Move Over Spider-Man

Spider-Man got nothin’ on Bug Fest. The action hero may be impressing moviegoers with his latest flick, but the Academy of Natural Sciences has the real thing—live spiders and hundreds more insects.

Bug Fest, Saturday and Sunday, Aug. 10 and 11, is the Academy’s annual festival of live insects, roach races, bug-tastings, goo-making, bed-bug-sniffing dogs, and Academy experts to explain the secret life of bugs. Look for an amazing variety of millipedes, centipedes, scorpions, stick insects, caterpillars, tarantulas, beetles, ants, butterflies, and, of course, spiders.

“We’ll have more than 100 species of live insects on display for our visitors to examine up close, and our knowledgeable staff will be on hand to explain what they are seeing,” said Academy invertebrate keeper and Bug Fest organizer Karen Verderame. “It’s a fun way for people of all ages to learn how important insects are in our daily life. The more we all know, the more success we’ll have for a sustainable future.”

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Getting in on the action

Despite the more than one million insects that scientists have already identified, experts estimate there are millions more to be discovered.

Academy entomologists, who maintain an active research collection of 3.5 million insect specimens, will lead walks outside of the museum in search of insects and also show specimens from the collection. Visitors are encouraged to bring their questions about invasive species such as lanternflies and ash borer beetles, and even how Spider-Man’s powers compare to his namesake. According to Academy entomologist Isa Betancourt, the superhero’s senses are pretty close to the real thing.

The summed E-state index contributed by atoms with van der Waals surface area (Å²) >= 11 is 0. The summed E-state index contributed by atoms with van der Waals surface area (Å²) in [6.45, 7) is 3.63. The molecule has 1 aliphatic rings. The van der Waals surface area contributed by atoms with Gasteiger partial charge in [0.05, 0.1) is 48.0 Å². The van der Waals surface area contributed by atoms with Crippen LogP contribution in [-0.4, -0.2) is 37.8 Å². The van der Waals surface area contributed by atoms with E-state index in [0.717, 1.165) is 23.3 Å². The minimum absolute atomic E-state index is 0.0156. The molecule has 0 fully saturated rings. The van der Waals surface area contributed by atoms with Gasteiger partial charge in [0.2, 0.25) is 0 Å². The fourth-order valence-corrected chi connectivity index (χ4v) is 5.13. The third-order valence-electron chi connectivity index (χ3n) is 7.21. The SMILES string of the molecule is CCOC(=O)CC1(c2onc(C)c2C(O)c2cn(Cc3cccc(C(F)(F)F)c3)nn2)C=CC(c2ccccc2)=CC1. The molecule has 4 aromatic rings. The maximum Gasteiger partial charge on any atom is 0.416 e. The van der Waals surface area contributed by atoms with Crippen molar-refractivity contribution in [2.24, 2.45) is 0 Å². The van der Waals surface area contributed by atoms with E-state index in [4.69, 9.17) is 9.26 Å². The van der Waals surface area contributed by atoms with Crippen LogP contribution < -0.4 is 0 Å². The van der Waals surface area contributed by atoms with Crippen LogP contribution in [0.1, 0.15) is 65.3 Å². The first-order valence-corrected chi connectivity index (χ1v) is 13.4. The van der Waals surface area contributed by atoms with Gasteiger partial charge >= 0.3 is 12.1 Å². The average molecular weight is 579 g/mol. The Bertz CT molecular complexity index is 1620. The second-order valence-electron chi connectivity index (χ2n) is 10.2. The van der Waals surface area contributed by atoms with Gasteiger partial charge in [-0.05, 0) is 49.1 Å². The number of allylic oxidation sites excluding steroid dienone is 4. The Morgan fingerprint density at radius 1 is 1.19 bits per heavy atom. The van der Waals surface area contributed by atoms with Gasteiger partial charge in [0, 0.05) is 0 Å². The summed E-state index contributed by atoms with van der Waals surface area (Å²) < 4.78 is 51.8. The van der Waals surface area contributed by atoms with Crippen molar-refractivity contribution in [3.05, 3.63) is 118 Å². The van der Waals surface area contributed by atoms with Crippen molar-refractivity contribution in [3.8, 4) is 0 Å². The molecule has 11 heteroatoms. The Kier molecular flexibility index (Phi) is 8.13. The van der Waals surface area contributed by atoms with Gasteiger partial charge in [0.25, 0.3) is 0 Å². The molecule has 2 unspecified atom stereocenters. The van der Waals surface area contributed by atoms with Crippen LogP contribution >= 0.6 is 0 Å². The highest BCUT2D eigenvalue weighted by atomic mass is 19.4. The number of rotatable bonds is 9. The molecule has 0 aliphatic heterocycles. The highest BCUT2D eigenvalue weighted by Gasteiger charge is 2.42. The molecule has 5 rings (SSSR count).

“Spider-man has many of the powers that real spiders possess, but there are more! If all the spiders’ super abilities were combined, the resulting superhero would be near impossible to defeat,” said Betancourt, whose weekly BugScope attracts a large following on the Periscope app.

hercules beetle
Hercules beetle

Bug Fest is sponsored by Western Pest Services and Renewal by Andersen. Hours are 10 a.m. to 5 p.m. Discount tickets are available online at ansp.org.

Here are some activities taking place both days at Bug Fest. For a more detailed list, visit ansp.org.

Roach Races Grand Prix. 11 a.m., 1 p.m. and 3 p.m.

Cheer your favorite roach as it tests its speed on different tracks and races over obstacles. The best competitors will go on to race in the finals.

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A close-up look at Academy’s specimens

Bug Walks. Hourly 11 a.m. to 3 p.m.

Join Academy entomologists on an expedition in search of insects just outside the museum.

Bedbug-Sniffing Dog Demonstration. 11:30 a.m., 1:30 p.m. and 4 p.m.

Watch as the dogs from Western Pest Services show off their unique skills with a special demonstration of what they do for a living: sniff out unwanted house guests.

Bugs on the Big Screen. Noon

This unique live animal show will take a high-definition look at what makes bugs beautiful, amazing and important.

Bee Yourself. 2 p.m.

Meet urban beekeeper and bee-beard aficionado Don Shump of the Philadelphia Bee Company, and bee amazed by these cool colonial creatures and their amazing little worlds.

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Beyers scarab beetles

Goo! All day

Make and take your own slimy concoction to catch prey, move around or attract a mate, just like some bugs do.

Bug Appétit. All day while supplies last

Tempt your taste buds with some crunchy crickets and savory spiders as we cook up tasty treats with the buggiest ingredients. Chocolate “chirp” cookies and other entomophagy (“bug-eating”) samples will be offered while supplies last.

We’d love to see you at Bug Fest! To purchase tickets at a $2 discount, visit this link.





By Carolyn Belardo, Images by Mike Servedio/ANS

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